Celebrity chef Jamie Oliver has launched online training for community cooks in lockdown to help feed vulnerable groups impacted by the pandemic, in a new phase of his partnership with supermarket giant Tesco.
Oliver, who was signed up by Tesco to help front the retailer’s healthy eating campaign in 2018, will train 300 cooks working across the UK with food banks or charity kitchens.
The scheme aims to show them how to teach families suffering from food poverty how to cook simple, nutritious recipes to feed their children.
Tesco said the community cooks would all teach at least 15 people in their local community how to cook balanced meals, with the aim of reaching more than 4,500 people by May this year.
Oliver first launched a scheme to teach community cooks with Tesco in January 2019, but the supermarket said the new phase of the work was more vital than ever because of the impact of the pandemic.
The free course will see community cooks taught recipes and skills to make the most of the food typically donated to charities, such as tinned food and store cupboard ingredients.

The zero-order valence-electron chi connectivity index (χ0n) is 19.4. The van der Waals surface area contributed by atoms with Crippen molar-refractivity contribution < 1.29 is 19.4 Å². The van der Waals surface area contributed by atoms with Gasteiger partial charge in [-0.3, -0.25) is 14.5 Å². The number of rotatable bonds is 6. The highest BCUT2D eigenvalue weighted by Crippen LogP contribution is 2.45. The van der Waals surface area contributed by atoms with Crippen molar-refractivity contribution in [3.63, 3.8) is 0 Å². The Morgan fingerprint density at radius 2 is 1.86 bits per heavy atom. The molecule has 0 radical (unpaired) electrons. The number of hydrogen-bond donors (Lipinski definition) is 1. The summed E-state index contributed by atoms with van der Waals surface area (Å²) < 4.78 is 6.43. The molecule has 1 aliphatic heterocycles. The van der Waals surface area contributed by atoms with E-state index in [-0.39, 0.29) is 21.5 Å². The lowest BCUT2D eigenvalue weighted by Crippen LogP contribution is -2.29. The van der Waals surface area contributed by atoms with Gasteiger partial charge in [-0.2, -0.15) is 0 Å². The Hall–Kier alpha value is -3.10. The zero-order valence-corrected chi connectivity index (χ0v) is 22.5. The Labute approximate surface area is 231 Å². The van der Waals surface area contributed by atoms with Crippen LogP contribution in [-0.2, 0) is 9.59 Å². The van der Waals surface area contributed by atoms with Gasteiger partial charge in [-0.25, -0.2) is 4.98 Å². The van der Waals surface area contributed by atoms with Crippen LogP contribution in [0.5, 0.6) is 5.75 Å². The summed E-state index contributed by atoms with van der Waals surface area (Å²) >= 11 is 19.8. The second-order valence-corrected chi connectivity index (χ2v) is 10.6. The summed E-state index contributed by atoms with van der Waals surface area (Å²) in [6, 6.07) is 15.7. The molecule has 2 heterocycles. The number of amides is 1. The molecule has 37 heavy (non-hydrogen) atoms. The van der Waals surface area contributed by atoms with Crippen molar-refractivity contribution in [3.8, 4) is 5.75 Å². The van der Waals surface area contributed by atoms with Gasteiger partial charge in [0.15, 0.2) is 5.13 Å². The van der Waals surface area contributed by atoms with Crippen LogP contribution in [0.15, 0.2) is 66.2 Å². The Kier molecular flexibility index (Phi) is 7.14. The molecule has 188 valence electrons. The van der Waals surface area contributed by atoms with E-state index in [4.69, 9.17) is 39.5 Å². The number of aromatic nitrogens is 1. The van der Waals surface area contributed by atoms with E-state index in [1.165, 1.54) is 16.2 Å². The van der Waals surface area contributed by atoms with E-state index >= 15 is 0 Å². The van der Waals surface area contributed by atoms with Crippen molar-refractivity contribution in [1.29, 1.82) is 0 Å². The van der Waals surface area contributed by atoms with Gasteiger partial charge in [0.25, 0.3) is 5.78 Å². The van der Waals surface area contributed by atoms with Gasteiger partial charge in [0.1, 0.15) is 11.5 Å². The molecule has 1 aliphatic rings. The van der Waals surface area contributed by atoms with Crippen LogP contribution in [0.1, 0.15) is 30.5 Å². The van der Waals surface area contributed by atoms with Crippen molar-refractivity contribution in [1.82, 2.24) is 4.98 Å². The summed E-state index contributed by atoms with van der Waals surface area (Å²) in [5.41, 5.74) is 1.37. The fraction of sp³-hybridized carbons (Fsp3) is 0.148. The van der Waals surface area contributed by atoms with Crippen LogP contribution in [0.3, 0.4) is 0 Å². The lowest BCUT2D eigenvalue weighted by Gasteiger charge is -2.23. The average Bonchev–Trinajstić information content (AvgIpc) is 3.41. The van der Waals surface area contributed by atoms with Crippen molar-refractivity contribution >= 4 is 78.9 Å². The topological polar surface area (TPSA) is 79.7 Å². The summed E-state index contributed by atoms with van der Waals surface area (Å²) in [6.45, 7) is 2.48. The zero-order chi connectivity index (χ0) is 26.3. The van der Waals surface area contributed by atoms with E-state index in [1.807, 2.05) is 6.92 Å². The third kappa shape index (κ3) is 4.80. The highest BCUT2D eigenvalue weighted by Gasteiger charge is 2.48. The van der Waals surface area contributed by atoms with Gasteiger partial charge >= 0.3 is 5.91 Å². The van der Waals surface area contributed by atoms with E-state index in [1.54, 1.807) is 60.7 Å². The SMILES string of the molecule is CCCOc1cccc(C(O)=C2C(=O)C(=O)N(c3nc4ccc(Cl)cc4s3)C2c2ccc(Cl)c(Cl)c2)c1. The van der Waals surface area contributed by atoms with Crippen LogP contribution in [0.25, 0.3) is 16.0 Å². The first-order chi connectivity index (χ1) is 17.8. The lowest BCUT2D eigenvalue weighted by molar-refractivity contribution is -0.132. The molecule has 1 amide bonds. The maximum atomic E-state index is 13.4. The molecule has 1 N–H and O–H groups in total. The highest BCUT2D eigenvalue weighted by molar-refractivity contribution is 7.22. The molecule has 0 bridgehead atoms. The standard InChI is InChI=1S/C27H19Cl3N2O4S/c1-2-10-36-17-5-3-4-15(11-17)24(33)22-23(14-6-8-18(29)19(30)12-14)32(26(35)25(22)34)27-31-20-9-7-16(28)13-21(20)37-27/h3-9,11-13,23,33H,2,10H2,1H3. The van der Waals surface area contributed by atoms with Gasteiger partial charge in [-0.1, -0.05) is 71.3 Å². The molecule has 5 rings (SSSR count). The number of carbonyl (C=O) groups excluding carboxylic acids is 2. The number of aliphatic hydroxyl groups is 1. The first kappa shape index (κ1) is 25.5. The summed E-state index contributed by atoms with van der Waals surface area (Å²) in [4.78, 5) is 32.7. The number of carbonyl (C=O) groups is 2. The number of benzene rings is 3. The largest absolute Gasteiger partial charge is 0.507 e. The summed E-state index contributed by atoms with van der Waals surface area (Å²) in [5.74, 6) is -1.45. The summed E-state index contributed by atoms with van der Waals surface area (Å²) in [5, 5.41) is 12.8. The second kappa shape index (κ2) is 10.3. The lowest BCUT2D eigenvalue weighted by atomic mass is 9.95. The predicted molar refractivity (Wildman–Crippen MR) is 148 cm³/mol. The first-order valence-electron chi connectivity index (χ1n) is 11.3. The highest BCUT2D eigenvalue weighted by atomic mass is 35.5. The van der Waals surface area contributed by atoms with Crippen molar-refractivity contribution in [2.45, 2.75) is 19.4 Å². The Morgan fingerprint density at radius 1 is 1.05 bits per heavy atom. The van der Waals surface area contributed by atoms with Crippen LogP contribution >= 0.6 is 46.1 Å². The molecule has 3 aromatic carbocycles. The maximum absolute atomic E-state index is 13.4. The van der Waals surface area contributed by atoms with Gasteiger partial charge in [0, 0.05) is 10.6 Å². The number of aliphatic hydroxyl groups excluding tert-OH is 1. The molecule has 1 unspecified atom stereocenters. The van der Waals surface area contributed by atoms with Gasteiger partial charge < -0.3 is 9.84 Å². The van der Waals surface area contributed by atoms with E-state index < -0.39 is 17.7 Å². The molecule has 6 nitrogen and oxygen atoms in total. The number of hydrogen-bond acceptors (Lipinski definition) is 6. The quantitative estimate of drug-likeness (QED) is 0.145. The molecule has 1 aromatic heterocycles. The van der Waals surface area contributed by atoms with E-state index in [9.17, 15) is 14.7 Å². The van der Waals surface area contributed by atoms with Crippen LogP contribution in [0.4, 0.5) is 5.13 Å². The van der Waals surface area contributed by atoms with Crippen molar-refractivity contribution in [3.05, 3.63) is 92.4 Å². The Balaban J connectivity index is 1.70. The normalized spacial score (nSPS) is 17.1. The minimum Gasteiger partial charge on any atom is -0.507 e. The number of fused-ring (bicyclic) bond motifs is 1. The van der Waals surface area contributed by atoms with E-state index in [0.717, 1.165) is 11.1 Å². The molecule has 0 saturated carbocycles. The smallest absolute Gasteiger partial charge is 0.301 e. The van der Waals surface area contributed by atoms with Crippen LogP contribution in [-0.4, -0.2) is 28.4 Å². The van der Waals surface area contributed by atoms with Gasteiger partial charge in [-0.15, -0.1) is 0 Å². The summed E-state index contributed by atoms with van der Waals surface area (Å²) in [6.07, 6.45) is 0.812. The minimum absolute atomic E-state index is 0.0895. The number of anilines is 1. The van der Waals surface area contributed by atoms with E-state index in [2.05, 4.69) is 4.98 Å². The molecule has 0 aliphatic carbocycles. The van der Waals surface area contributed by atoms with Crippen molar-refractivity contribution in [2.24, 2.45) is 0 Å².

The campaign is also focused on the importance of cooking balanced meals from scratch, by offering ideas and recipes to increase the use of fruit and veg in everyday meals.
Printed lesson plans and recipes will also be available on the training program’s website
“Now more than ever, nutrition is so important – and small additions or swaps can make a big difference,” said Sue Couter, community programme and charities manager at Tesco .
“The community cooks we work with are incredible lifelines to their communities, and it’s our great privilege to support them in the best way we know how – by passing on our knowledge,” added Katherine Hale, food education manager at Jamie Oliver Group. “This past year has shown all of us how important eating well is and sharing our skills with those who can make a difference to hundreds of others is an incredibly powerful thing.”
FareShare CEO Lindsay Boswell said: “These sessions will help these community cooks pass their knowledge on to families in their communities and will have a direct benefit in providing nutritious, hot meals to vulnerable people.”